Efficiency Wages in Heterogenous Labour Markets
In this paper we tackle two shortcomings of present efficiency wage models. Firstly, they do not fully account for labour heterogeneity, thus implying that high-effort and low-effort units of labour are interchangeable. Secondly, building on this assumed homogeneity of labour, the models derive involuntary unemployment from effort decisions of workers, which are patently voluntary. We offer a consistent reformulation of the theory: Each of the effort or quality levels is regarded as a separate market which has its own clearing quantity and price. As such unemployment is a result of workers' reluctance to adjust to the prevailing market conditions on the respective labour sub-market. To further clarify heterogeneity in labour markets, we propose to employ the demand for workers' characteristics instead of the demand for workers. This microeconomic approach shows that in standard equilibrium employers will not choose among all workers but only select specific characteristic-types. Therefore to become attractive, an unemployed worker has to significantly alter either his wage or the bundle of offered characteristics. Both these modifications reinforce our central claim that free market interaction cannot lead to unemployment other than voluntary.
|Date of creation:||Aug 2011|
|Date of revision:||Aug 2011|
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Please report citation or reference errors to , or , if you are the registered author of the cited work, log in to your RePEc Author Service profile, click on "citations" and make appropriate adjustments.:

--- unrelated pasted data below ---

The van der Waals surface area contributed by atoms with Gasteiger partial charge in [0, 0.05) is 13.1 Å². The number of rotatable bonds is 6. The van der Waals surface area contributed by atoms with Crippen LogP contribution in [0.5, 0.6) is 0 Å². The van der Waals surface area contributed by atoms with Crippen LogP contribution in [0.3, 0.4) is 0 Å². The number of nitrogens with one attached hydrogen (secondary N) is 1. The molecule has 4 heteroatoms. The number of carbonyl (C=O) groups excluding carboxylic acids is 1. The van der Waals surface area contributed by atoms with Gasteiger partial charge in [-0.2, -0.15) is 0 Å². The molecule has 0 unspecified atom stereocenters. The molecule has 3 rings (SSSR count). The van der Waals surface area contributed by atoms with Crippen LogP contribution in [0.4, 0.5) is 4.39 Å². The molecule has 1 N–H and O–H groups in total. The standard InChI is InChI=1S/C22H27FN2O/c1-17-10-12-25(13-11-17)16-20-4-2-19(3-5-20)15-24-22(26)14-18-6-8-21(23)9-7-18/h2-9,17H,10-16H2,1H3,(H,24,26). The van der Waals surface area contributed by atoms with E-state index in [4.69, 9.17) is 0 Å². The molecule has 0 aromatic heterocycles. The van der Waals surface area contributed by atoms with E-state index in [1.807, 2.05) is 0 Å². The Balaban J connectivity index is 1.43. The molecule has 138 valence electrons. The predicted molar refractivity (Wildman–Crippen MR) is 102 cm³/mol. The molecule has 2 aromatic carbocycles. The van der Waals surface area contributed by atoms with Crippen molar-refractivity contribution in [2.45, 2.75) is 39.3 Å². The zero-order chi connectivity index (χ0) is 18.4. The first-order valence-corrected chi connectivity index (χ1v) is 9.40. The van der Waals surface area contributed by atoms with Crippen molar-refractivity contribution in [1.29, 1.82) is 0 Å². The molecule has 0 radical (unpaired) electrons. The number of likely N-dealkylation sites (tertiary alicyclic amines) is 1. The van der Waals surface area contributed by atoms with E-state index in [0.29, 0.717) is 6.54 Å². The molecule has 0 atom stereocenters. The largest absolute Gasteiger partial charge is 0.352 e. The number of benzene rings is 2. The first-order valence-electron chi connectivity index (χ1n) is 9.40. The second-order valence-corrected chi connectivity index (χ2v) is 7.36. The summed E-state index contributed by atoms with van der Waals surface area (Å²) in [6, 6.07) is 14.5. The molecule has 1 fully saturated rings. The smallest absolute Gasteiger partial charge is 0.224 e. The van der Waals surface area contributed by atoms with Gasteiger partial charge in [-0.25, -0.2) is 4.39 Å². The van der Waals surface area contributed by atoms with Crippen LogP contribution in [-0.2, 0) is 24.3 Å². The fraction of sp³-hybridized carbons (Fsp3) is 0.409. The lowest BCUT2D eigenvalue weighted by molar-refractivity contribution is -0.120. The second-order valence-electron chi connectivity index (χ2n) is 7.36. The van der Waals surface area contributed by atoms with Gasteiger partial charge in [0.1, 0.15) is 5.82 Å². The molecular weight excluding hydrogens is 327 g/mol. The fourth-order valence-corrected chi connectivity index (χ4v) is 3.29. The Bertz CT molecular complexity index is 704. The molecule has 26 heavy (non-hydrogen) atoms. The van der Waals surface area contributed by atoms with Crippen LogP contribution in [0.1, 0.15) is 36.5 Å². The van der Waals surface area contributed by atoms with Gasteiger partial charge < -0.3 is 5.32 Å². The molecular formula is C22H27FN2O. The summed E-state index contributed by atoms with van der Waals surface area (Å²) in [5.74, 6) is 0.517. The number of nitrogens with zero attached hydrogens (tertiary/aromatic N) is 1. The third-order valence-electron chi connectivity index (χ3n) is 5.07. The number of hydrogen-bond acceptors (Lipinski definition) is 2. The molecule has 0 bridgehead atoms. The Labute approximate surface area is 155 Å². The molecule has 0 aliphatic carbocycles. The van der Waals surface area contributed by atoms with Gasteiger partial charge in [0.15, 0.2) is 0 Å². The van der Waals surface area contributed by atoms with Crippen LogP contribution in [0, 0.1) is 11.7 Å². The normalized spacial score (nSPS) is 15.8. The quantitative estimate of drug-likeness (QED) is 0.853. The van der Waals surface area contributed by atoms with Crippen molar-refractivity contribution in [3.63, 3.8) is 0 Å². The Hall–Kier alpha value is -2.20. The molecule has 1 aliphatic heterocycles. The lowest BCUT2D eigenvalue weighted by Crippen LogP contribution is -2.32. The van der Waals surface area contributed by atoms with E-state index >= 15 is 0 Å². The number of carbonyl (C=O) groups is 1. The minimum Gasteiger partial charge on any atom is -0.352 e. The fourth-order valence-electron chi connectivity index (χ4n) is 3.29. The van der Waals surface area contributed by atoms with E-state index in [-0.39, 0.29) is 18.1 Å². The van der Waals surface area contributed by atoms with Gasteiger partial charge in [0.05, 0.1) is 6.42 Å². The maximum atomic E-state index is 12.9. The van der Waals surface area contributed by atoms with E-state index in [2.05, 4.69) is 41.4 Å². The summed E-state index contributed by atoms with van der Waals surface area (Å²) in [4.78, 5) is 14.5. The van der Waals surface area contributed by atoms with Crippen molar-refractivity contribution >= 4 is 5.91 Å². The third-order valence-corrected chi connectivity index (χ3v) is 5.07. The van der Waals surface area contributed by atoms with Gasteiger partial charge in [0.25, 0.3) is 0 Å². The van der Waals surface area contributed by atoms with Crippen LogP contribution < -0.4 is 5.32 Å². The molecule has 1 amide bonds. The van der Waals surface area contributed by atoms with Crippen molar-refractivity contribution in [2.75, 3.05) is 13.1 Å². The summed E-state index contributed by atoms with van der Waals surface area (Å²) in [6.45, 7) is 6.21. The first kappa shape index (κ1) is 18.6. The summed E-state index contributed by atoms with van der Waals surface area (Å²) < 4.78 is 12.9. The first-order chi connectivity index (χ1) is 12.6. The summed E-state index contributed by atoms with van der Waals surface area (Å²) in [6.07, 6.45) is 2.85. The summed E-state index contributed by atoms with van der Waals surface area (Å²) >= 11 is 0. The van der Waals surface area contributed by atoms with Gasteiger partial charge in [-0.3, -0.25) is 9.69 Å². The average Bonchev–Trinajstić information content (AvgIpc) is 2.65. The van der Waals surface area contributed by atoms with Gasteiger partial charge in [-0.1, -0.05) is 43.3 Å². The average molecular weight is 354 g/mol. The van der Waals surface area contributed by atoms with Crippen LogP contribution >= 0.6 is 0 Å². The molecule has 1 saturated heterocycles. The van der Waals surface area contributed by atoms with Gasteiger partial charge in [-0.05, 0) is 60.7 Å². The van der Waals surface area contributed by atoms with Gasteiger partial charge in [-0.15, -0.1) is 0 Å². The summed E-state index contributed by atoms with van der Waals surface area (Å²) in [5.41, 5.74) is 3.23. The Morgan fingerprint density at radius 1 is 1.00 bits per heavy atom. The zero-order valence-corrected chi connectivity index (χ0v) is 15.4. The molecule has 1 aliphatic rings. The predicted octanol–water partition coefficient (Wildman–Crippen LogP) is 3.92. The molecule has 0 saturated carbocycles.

- Dale T. Mortensen & Bent Jesper Christensen & Jesper Bagger, 2010. "Wage and Productivity Dispersion: Labor Quality or Rent Sharing?," 2010 Meeting Papers 758, Society for Economic Dynamics.
- Marek Rusnak & Tomas Havranek & Roman Horvath, 2013.
"How to Solve the Price Puzzle? A Meta‐Analysis,"
Journal of Money, Credit and Banking,
Blackwell Publishing, vol. 45(1), pages 37-70, February.
- Marek Rusnak & Tomas Havranek & Roman Horvath, 2011. "How to Solve the Price Puzzle? A Meta-Analysis," Working Papers 2011/02, Czech National Bank, Research Department.
- Marek Rusnák & Tomáš Havránek & Roman Horváth, 2011. "How to Solve the Price Puzzle? A Meta-Analysis," Working Papers IES 2011/24, Charles University Prague, Faculty of Social Sciences, Institute of Economic Studies, revised Jul 2011.
- Marek Rusnak & Tomas Havranek & Roman Horvath, 2011. "How to Solve the Price Puzzle? A Meta-Analysis," CERGE-EI Working Papers wp446, The Center for Economic Research and Graduate Education - Economics Institute, Prague.
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